Rotational mechanics, angular momentum revision

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Homework Statement



The problem is attached as an image. Note this is from a past exam.

Homework Equations



Conservation of angular momentum.
Rotational kinetic energy.

The Attempt at a Solution



a) The moment of inertia of the man and stool is given as 3 kg m^2, and the dumbells can be considered point masses, so we can just add them all up:

[tex]I_\mathrm{initial} = I_\mathrm{man} + 2I_\mathrm{dumbell~~~ away} = 3 + 2(3 \times 1^2) = 9[/tex]

[tex]I_\mathrm{final} = I_\mathrm{man} + 2I_\mathrm{dumbell ~~~pulled~~~ in} = 3 + 2(3 \times 0.25^2) = 3.375[/tex]

b) The initial angular velocity of the man is [tex]1.5[/tex], and its initial moment of inertia is [tex]9[/tex], so the system's angular momentum is [tex]L = 1.5 \times 9 = 13.5[/tex]. From conservation of angular momentum, the system must have the same angular momentum after the dumbells have been pulled in, so [tex]L = I_\mathrm{final} \omega_\mathrm{final}[/tex]. So [tex]\omega_\mathrm{final} = \frac{L}{I_\mathrm{final}} = \frac{13.5}{3.375} = 4[/tex].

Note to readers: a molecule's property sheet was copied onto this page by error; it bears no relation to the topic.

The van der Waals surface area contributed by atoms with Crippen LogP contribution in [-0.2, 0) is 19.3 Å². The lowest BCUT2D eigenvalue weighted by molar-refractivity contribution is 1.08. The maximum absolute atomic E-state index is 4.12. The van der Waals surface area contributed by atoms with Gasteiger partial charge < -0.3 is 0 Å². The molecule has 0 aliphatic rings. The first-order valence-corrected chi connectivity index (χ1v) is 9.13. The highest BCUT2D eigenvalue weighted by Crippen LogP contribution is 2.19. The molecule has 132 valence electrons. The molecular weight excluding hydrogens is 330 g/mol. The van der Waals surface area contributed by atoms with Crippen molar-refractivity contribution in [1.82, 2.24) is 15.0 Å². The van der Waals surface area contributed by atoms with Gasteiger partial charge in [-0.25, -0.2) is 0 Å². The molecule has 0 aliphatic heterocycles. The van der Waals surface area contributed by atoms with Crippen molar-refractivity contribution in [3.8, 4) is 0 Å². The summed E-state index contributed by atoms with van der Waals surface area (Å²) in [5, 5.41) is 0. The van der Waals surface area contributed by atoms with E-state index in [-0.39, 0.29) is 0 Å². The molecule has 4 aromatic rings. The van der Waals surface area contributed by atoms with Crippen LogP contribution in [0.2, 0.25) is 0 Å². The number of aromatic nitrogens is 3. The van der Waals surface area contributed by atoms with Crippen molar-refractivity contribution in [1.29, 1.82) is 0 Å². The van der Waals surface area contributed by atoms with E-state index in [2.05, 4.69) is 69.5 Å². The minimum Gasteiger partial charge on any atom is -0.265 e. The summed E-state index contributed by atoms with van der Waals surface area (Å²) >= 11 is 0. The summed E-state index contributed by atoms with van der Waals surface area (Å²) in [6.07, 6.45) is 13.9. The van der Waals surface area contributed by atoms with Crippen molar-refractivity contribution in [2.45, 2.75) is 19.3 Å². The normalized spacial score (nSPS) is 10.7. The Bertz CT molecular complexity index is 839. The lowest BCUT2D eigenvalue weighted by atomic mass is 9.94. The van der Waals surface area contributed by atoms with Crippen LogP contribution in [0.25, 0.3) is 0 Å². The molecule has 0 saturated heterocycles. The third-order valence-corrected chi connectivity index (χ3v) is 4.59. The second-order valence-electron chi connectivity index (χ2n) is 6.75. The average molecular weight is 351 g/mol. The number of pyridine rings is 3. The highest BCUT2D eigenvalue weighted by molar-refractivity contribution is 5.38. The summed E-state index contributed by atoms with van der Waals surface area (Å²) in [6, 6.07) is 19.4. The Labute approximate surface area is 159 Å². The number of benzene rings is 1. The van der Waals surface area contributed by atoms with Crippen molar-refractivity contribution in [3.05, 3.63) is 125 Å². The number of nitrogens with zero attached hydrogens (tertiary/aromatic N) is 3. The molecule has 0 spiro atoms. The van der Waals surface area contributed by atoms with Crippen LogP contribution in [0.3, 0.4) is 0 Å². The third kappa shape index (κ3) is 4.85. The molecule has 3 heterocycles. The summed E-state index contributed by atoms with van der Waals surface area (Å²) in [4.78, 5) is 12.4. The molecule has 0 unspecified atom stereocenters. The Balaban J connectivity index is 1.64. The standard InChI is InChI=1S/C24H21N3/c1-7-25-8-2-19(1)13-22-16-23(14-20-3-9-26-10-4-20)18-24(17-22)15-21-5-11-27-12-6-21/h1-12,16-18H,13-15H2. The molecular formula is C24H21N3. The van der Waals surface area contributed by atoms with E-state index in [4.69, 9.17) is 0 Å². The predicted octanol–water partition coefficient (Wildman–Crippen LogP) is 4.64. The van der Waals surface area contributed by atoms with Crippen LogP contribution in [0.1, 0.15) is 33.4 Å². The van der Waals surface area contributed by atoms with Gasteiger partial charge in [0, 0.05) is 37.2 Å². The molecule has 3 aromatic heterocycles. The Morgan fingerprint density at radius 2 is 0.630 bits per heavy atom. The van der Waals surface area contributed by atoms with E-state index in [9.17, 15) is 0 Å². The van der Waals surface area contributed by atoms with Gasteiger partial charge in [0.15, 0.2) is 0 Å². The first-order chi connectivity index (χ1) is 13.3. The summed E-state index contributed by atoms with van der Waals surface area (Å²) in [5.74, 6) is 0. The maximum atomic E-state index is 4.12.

c) Using the rotational kinetic energy formula:

[tex]K_\mathrm{initial} = \frac{1}{2} I_\mathrm{initial} \omega^2_\mathrm{initial} = \frac{1}{2} \times 9 \times 1.5^2 = 10.125 J[/tex]

[tex]K_\mathrm{final} = \frac{1}{2} I_\mathrm{final} \omega^2_\mathrm{final} = \frac{1}{2} \times 3.375 \times 4^2 = 27 J[/tex]

I am note sure I got it right, shouldn't kinetic energy be conserved? Or does some of it go into potential energy because of the increased radius? I mean clearly the guy is going to spin faster, so the extra kinetic energy must be coming from somewhere.

PS: imagine the correct units are in there, I'm just too lazy to type them up in LaTeX :tongue:
 

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Answers and Replies

  • #2
gneill
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I am note sure I got it right, shouldn't kinetic energy be conserved? Or does some of it go into potential energy because of the increased radius? I mean clearly the guy is going to spin faster, so the extra kinetic energy must be coming from somewhere.
Your results look fine.

Where did the energy come from to move the dumbbells? :wink:
 
  • #3
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Does it come from the work done by the man to pull the dumbells in closer? (chemical energy stored in the man's muscles I suppose) - or maybe I'm overthinking it?
 
  • #4
gneill
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Does it come from the work done by the man to pull the dumbells in closer? (chemical energy stored in the man's muscles I suppose) - or maybe I'm overthinking it?
No, not overthinking; That's correct. So, since mechanical energy is being added by a system-internal source, the kinetic energy will not be conserved.
 
  • #5
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Right, that makes sense! Thanks a lot!
 

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